When Toronto went dark in 2003, the only thing on Arron Barberian’s mind was his multi-million dollar wine collection.

North America’s largest power outage hit that summer and suddenly, Barberian had hundreds of bottles in sizzling heat and enough unrefrigerated prime rib to feed about 500 people.

The restaurateur had amassed the wine and food for his steakhouse, Barberian’s. And luckily, the landline phone still worked, so he contacted insurance companies and urgently ordered about 200 pounds of dry ice to save the wine.

Then, there was the food. Barberian had already prepared enough juicy prime rib to make hundreds of sandwiches, so he quickly gave them for free to passersby on the street.

Amid the chaos of the blackout, Barberian made a lasting impression on his community that summer.

More recently, the Toronto-based restaurateur is known as the person who proposed renaming Yonge and Dundas Square. He has also been outspoken about the impact of the COVID-19 pandemic on the service industry, and in 2014, he was the victim of an attempted mugging outside his restaurant.

But his actions during the infamous blackout on August 14, 2003, that shut down power across the northeastern United States and most of Ontario, initially cemented Barberian’s presence in the press.

Arron Barberian poses in the wine cellar at Barberian's Steakhouse in Toronto. Photo by Ian Willms for Canada's National Observer.
Arron Barberian poses in the wine cellar at Barberian's Steakhouse in Toronto. Photo by Ian Willms for Canada's National Observer.

The outage started in the afternoon when power lines came into contact with overgrown trees in Cleveland, Ohio. From there, gigantic power surges rolled through Ontario, New York, and Michigan like an electric tidal wave, knocking power out. Nearly 100 people died, and more than 50 million people were left in the dark in most of Ontario and across eight U.S. states. In most regions, power was restored the following day.

When North America's largest power outage hit, Arron Barberian scrambled to save his restaurant's multi-million dollar wine collection. Years later, both Barberian and Ontario are better prepared. #energy #power #electricity

The outage caused the loss of almost 19 million hours of work in Ontario alone and created a 0.7 per cent decline in Canadian GDP in a single month, according to Hydro Quebec. Workers from the accommodation and food service industry in Ontario, Gatineau and Quebec lost over 135,900 hours of work in the second half of August following the power outage, reported Statistics Canada.

The minute the lights went out, Barberian knew he was in trouble. “I looked up and down the street and knew it was big,” he recalls. “Our neighborhood has a reliable power grid, but when the power goes out, I know it’s going to be significant,” he adds.

By about 5:30 p.m., Barberian realized there was no way the restaurant could open that night but his team had already prepared a lot of food. So, as commuters in downtown Toronto battled with subway closures, failing traffic lights and office building evacuations, Barberian handed out sandwiches and ice cream to people on the street.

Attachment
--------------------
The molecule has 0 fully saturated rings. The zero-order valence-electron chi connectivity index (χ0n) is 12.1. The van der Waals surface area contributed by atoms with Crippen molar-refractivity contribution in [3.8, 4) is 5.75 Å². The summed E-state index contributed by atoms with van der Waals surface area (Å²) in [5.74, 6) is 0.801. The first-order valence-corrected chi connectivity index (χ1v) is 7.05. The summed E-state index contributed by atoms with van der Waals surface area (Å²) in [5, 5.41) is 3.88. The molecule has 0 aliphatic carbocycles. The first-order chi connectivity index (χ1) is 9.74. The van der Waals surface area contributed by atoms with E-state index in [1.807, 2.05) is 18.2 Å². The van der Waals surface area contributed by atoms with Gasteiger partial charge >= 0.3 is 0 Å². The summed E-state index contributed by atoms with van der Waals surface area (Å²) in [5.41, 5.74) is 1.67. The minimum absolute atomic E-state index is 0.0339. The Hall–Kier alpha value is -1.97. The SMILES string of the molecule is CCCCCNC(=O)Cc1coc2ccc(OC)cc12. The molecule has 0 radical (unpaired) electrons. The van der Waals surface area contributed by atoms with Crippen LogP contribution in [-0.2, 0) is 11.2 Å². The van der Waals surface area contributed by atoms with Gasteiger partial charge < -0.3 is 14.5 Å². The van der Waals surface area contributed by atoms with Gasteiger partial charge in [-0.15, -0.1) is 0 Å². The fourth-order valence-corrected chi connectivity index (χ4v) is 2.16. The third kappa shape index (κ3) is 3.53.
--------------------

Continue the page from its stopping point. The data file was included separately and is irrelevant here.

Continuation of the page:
“There’s nothing worse than waste in a restaurant. It’s the saddest thing to throw something away instead of giving it away or serving it,” he says.

Despite saving the wine, Barberian recalls how difficult it was to deal with the insurance companies. The large businesses were fine, but insurance companies didn’t understand the risk small businesses were facing, he says.

The restaurant didn’t have a backup generator at the time and still doesn’t. But, “it’s something I think about almost every single day,” Barberian admits.

While the Toronto restaurant is only hit by one or two power outages every few years, the restaurant’s sister establishment, Harry’s Steak House, in Etobicoke is prone to two or three power outages a year.

Exterior View of Harry's Steakhouse in Etobicoke. Photo by Harry's Steakhouse.

The exterior view of Harry’s Steak House in Etobicoke. Photo by Harry’s Steak House.

“We’ve finally pulled the trigger in Etobicoke and are installing a generator in the next few months. The neighborhood in Toronto is powered by an underground electrical supply, so there’s less of a risk,” he says.

After the blackout, a Canada-U.S. task force was established to investigate the causes and recommend ways to mitigate future outages. A list of 46 technical and policy recommendations was published in 2004, stressing the critical need for widespread, mandatory reliability standards and penalties for non-compliance. The standards ensure the integrity of North America’s interconnected bulk electric system.

Reliability standards were previously only mandatory in Ontario, according to the province’s Independent Electricity System Operator (ISEO). The standards existed in the United States but were voluntary at the time.

In 2007, new legislation was adopted that pronounces, monitors, enforces and standardizes clear roles and responsibilities for system and transmission operators across North America. Today, the North American Electric Reliability Corporation (NERC) and the Northeast Power Coordinating Council (NPCC) define the reliability requirements for the North American bulk electric system.

The 2003 blackout was caused by operational deficiencies, poor communication and lack of training. Despite progress toward a more reliable power grid, however, there are now increased risks from extreme weather fueled by climate change and cyberattacks. These escalating threats must be addressed in system contingency plans, says the ISEO.

Reflecting on past power blackouts, Barberian noted the necessity to improve Canada’s energy infrastructure. “Canadians need to respect the need for infrastructure improvements. We normally wait until things break to fix things and we’re still paying for it.”

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